Ian McMillan greets his guests

Some performers take command of the audience from the moment they step onto the stage: Ian McMillan goes one further, coming outside to greet his audience, as they arrive at the venue (St. Nicholas's Church in Durham Marketplace) with cries of "Come in, we're about to start!" and "Have a free postcard!"

Inside, he did not relax his grip on the proceedings; every detail was taken care of, from the introductions ("Alison is going to introduce me, in a humourous yet informal fashion") to the audience response (instructions about the proper way to applaud politely were followed by a quick rehearsal), and even a fanfare, played by a brass ensemble which had been rehearsing at Kelloe School under the supervision of Luke Carver Goss.

What followed was a whirlwind stand-up routine, in which poems were not so much read, as reduced to their raw ingredients. Ian McMillan works hard to gain the complicity of his audience: "I love performing," he confides. "The best bit's when they say your name!" This leads him into an extended riff about bad gigs, like the school in Newark who were expecting not him but novelist Ian MacMillan, interspersed with the refrain "It's all true - I wish it weren't!" He produced a collection of signs, from his billing at the Melton Mowbray Comedy Festival ("FUNNY POET HERE ON THURSDAY") to the cryptic sign gathered from Lincoln Library: "We do not supply washing-up liquid". What has this to do with poetry? It's all about what people notice - and Ian McMillan notices everything, giving a name check to every school.

He completed the softening up of the audience by involving them in the performance of his poem, Drinks Machines, punctuating his rhythmic, rap-like performance with "the Barnsley existential cry of despair" - which is, of course, "eeeh!"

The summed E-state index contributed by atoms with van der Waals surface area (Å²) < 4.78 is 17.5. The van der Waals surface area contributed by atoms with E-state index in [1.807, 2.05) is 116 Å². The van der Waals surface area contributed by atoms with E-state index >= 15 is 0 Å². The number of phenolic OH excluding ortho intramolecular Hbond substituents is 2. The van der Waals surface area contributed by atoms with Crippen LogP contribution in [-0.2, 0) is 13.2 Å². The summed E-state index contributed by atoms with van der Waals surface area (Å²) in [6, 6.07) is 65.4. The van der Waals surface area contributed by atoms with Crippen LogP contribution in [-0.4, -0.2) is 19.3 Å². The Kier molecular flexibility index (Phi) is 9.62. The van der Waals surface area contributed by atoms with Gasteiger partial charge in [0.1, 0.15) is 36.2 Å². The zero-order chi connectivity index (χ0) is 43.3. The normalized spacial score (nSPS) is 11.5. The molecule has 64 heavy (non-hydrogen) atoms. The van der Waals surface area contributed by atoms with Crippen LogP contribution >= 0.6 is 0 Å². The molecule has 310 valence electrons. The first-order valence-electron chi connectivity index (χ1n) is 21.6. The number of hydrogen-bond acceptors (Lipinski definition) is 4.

The brass ensemble

Next it was the turn of the brass ensemble to join in for a world premiere of the accompaniment they had devised for Ian McMillan's poem Goodnight from Him. This had been commissioned by the Today programme, as a tribute to the late Ronnie Barker, and the poet explained that he enjoyed working to commission, the more specific the better: in this case, he had been asked to use the phrase "It's Goodnight from him...", and to work to a specific length. The arrangement for brass incorporated a further reference to the partnership of the two Ronnies, with its dialogue between a big and a little instrument. (The poem appears, without musical accompaniment, on the front page of Ian McMillan's web site.

More music followed, with a sing-along parody of Postman Pat, a Bulgarian tune from Luke Carver Goss and - interrupted only by a police siren audible outside, provoking the comment, "Ah, it's the Poetry Police. Tough on rhyme, tough on the causes of rhyme" - the harrowing tale of the man who was shantied to death on his way home from the folk club.

Ian McMillan interrogates the ghost of T.F. Gibson Anderson

Finally, since "Poetry's not a cruise ship; there are no passengers." the entire audience was roped in to compose a poem. Ian McMillan started it off, on the flip-chart which had been standing ready throughout the evening: "Midnight in..." and he was off, interrogating the audience about the name of the church, and what might happen there at midnight. The war memorials behind him inspired the next line, and at the mention of ghosts he found - among Luke Carver Goss's collection - an instrument that would make a scary thunderous noise (an elegant cylinder of midnight blue decorated with lightning flashes, and called, according to the musician, a spring drum). Back to the war memorial to select a specific name, hardly standing still long enough for the camera to catch him at rest, demanding from the audience three questions of local significance which might be asked of the ghost, recruiting Hayley O'Connelly to play the part of the ghost of T.F. Gibson Anderson - and on to the first run-through of the poem so far:

Midnight in St. Nic's
Midnight in St. Nic's
Midnight in St. Nic's
The ghosts of the memorials come out of the walls;
T.F. Gibson Anderson came through the door.

What day do you sign on?
Are you a Makem?
Why are you here?
There was a pause while T.F. Gibson Anderson collapsed in giggles. Eventually it was agreed that when the ghost opened its mouth to reply to these three questions of arcane significance, the sound that emerged would be not words, but the music which Luke Carver Goss was doodling on the accordion. Somehow, this became shaped into The T.F. Gibson Anderson song, and the evening ended with several rousing choruses of:
T.F. Gibson Anderson
Fell down the stairs.
He flipped over the balcony
And took Ernest Joseph Eales unawares.

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